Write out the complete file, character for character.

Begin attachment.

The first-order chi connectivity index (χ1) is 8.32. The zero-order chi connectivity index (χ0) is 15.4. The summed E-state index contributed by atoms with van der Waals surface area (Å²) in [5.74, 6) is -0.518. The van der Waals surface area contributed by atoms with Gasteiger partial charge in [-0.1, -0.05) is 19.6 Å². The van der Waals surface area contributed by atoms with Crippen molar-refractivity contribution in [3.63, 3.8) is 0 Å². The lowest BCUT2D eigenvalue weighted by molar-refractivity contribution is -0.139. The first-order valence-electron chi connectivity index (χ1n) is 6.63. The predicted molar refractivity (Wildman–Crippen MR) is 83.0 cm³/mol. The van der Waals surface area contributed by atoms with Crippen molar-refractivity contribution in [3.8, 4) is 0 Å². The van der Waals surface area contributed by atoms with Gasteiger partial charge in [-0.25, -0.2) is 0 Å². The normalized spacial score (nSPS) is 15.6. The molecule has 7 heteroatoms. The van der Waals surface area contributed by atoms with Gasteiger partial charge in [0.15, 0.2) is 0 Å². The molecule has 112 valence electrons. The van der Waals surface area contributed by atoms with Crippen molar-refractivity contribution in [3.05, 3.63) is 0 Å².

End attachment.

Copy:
The first-order chi connectivity index (χ1) is 8.32. The zero-order chi connectivity index (χ0) is 15.4. The summed E-state index contributed by atoms with van der Waals surface area (Å²) in [5.74, 6) is -0.518. The van der Waals surface area contributed by atoms with Gasteiger partial charge in [-0.1, -0.05) is 19.6 Å². The van der Waals surface area contributed by atoms with Crippen molar-refractivity contribution in [3.63, 3.8) is 0 Å². The lowest BCUT2D eigenvalue weighted by molar-refractivity contribution is -0.139. The first-order valence-electron chi connectivity index (χ1n) is 6.63. The predicted molar refractivity (Wildman–Crippen MR) is 83.0 cm³/mol. The van der Waals surface area contributed by atoms with Crippen molar-refractivity contribution in [3.8, 4) is 0 Å². The van der Waals surface area contributed by atoms with Gasteiger partial charge in [-0.25, -0.2) is 0 Å². The normalized spacial score (nSPS) is 15.6. The molecule has 7 heteroatoms. The van der Waals surface area contributed by atoms with Gasteiger partial charge in [0.15, 0.2) is 0 Å². The molecule has 112 valence electrons. The van der Waals surface area contributed by atoms with Crippen molar-refractivity contribution in [3.05, 3.63) is 0 Å².